The country’s retail trade group says it’s still too soon to know if 2023 holds a recession for the economy, but continued hikes in interest rates increase the chances, according to the National Retail Federation (NRF).
While the U.S. Federal Reserve’s interest rate hikes are intended to slow the economy and bring inflation under control, policymakers are always hindered by a delay in seeing the effects of their maneuvers, NRF Chief Economist Jack Kleinhenz said in a release. It can take six months or more for monetary policy to have an impact on gross domestic product (GDP) and 18 months for inflation, according to the January issue of NRF’s Monthly Economic Review. That means that leaders “act knowing they will not see the impact for months and that their action comes at the risk of inducing a recession. There are downside risks both in doing too much and too little, and the Fed is well aware that the balance is delicate,” Kleinhenz said.
The Fed’s measures have been effective to date. The group increased interest rates another one-half percentage point in December even though year-over-year inflation as measured by the Consumer Price Index (CPI) fell to 7.1% in November. That drop in inflation was down from 7.7% in October, marking the fifth consecutive monthly decline after a peak of 9.1% in June.
That latest interest rate hike was smaller than recent three-quarter-point increases but still took rates to their highest level in 15 years and showed “the battle against inflation is still at hand,” the report said. Even though inflation has fallen, “it remains in the pipeline and is not going away. Americans are still out spending” – fueled by growing jobs and wages, built-up savings, and careful use of credit – and healthy 2022 holiday sales showed “while consumers don’t like higher prices, they are able and willing to pay them.”
Altogether, that means that 2023 begins with the possibility of easing inflation but also with uncertainty, NRF said. “There is no easy fix for inflation, and the Fed’s job of trying to bring down rising prices without damaging the labor market or the rest of the economy is not enviable,” Kleinhenz said. “It isn’t impossible to sidestep a recession, but when the economy slows it becomes very fragile and the risk rises significantly. If a recession is in the cards, it will likely be rising interest rates that set it off.”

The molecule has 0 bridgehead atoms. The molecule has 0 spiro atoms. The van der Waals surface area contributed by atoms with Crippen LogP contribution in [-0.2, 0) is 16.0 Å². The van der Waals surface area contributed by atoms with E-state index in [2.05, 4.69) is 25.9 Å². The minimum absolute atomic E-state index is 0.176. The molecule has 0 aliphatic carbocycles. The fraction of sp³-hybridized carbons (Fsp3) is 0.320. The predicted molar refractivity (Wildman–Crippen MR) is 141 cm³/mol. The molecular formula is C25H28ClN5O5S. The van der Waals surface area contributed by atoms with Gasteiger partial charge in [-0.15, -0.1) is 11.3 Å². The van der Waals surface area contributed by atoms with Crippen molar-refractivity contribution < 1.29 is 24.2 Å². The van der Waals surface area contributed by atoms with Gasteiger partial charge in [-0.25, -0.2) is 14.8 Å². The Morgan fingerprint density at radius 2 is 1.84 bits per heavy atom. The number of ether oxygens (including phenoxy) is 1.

NRF’s report follows forecasts from several other industry groups that are carefully tracking the economy. Last month, the industrial real estate firm CBRE predicted a “moderate recession” in 2023 for warehouse real estate. The firm said that event could hit home prices, retail sales, and unemployment, but that business would bounce back as inflation recedes by the end of 2023.
Despite the various predictions, there may never be a final word on whether a recession ever occurs. The Wisconsin private equity firm Baird says the textbook definition of recession is two consecutive quarters of negative real (inflation-adjusted) GDP. But ever since 1920, the National Bureau of Economic Research (NBER) has used a much broader brush, saying a recession is “a significant decline in activity spread across the economy, lasting more than a few months.”
In any case, economic indicators across the logistics spectrum show that growth is already slowing down and businesses are hunkering down for a quiet period. Those signals include reports from BlueGrace Logistics, the monthly Logistics Manager’s Index (LMI), the Port of Oakland, and the freight transportation forecasting firm FTR.
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